Zone Pricing

Posted in Operations and Supply Chain Terms, Total Reads: 3399
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Definition: Zone Pricing

Zone pricing  takes into consideration the distance between the  warehouse and the  point of  purchase  by the buyer . The transportation costs are charged from the purchaser on the basis of these distances.  The areas are classified into zones for calculating these distances .These  distances  are measured  in radial  direction with the warehouse  or point of dispatch being the common  center of the concentric circles.  However measurements are also done taking into consideration the topography of the place , the population distribution  , shipping infrastructure .

However argued by its critics the reason behind the zone pricing is a means to control prices based on the demand and supply .  The figure below gives the various zones used for classification.


In some of the monopolistic industries it is also used to create high entry barriers by  imposing territorial  restrictions. It prevents the prices from falling by  restricting the size of the  market  as price is inversely proportional to it.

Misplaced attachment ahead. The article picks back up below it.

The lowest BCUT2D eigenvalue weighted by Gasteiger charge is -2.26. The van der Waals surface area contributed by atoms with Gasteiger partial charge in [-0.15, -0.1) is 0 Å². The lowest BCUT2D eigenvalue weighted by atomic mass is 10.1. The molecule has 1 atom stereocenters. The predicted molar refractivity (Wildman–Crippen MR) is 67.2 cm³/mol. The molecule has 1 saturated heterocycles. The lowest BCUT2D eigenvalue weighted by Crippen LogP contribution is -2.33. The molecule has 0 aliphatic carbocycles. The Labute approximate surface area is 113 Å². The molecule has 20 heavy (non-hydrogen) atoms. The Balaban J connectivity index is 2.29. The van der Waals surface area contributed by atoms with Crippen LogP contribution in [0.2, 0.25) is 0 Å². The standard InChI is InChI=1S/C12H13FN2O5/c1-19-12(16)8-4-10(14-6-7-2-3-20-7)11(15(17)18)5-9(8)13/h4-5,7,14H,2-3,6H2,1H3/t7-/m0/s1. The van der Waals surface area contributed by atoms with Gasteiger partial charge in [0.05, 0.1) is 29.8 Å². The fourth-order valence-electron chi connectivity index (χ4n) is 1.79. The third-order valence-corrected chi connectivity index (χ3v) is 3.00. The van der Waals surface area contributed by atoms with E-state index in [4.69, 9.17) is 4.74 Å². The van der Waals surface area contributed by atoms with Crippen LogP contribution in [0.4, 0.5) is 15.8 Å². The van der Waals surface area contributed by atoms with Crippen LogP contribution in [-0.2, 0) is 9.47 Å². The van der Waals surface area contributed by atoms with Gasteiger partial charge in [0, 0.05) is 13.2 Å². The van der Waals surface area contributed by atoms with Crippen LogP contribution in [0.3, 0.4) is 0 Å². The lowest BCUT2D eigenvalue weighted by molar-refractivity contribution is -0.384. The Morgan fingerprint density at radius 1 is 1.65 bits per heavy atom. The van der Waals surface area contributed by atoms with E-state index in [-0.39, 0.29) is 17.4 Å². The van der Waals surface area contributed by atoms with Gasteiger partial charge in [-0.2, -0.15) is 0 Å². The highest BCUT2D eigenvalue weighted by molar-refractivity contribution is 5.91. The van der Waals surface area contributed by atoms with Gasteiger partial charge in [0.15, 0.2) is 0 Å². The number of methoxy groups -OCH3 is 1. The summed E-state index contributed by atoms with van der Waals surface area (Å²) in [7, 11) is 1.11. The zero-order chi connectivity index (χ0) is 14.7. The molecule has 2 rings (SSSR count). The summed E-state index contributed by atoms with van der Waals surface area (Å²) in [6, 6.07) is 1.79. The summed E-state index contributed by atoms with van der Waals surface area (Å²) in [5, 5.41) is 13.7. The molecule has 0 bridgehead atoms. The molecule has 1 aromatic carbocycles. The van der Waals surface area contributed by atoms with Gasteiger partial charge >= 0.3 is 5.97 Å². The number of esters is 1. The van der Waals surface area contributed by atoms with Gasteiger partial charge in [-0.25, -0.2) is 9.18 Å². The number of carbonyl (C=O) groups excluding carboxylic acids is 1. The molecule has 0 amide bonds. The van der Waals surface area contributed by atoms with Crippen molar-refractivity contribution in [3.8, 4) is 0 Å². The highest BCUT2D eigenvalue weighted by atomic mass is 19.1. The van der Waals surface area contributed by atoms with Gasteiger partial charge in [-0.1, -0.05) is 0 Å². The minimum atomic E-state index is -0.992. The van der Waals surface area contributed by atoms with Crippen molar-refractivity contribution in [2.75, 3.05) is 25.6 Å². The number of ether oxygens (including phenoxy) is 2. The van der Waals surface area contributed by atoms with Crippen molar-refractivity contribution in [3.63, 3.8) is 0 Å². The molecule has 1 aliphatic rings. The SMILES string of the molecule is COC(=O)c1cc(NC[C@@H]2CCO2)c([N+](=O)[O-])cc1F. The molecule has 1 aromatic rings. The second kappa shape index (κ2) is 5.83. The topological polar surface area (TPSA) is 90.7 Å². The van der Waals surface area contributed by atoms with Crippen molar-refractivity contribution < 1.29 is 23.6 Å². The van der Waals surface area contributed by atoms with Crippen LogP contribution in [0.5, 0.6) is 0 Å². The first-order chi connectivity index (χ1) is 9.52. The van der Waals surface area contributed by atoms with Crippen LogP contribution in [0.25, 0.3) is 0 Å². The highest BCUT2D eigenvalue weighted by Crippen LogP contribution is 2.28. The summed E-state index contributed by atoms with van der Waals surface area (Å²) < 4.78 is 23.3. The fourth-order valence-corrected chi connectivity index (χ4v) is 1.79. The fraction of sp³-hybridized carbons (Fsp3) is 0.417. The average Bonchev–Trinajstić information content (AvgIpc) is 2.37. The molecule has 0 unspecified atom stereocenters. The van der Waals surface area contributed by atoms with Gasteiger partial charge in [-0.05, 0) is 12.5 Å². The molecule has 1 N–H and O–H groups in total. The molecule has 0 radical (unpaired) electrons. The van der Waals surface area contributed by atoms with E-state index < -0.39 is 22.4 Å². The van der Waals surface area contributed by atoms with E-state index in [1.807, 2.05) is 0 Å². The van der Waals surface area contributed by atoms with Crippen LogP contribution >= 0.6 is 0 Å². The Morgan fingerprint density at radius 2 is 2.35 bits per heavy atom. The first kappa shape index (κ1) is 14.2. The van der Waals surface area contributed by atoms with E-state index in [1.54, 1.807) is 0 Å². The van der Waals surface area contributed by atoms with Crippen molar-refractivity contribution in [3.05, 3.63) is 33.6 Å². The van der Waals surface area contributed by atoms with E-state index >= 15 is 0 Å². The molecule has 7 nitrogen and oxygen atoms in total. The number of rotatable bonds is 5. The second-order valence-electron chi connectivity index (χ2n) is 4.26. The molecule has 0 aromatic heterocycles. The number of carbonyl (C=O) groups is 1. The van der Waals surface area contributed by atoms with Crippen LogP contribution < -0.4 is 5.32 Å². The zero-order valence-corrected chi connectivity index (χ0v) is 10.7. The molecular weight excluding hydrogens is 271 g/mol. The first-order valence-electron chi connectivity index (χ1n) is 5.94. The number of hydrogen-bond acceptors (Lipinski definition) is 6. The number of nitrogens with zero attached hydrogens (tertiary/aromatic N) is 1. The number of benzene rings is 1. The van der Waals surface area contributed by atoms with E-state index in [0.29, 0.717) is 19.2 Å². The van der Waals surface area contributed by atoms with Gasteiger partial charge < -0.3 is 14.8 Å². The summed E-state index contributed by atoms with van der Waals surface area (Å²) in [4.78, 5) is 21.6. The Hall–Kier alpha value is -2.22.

Examples :

It is practiced in the gasoline industry where there is a collaboration between the marketer and the retailers  . The prices are governed on the basis of the local environment .  The independent  distributor  needs to take approval of the  marketer   for selling gasoline in the same territories as theirs this is done  to  prevent him from free riding on the initial investments done in setting up the distribution outlets. The independent distributor is known as a jobber who is owner of multiple brands and also leases them to the dealers. These  jobbers can also participate in zone pricing like the brands by imposing conditions on their dealers from keeping other products.

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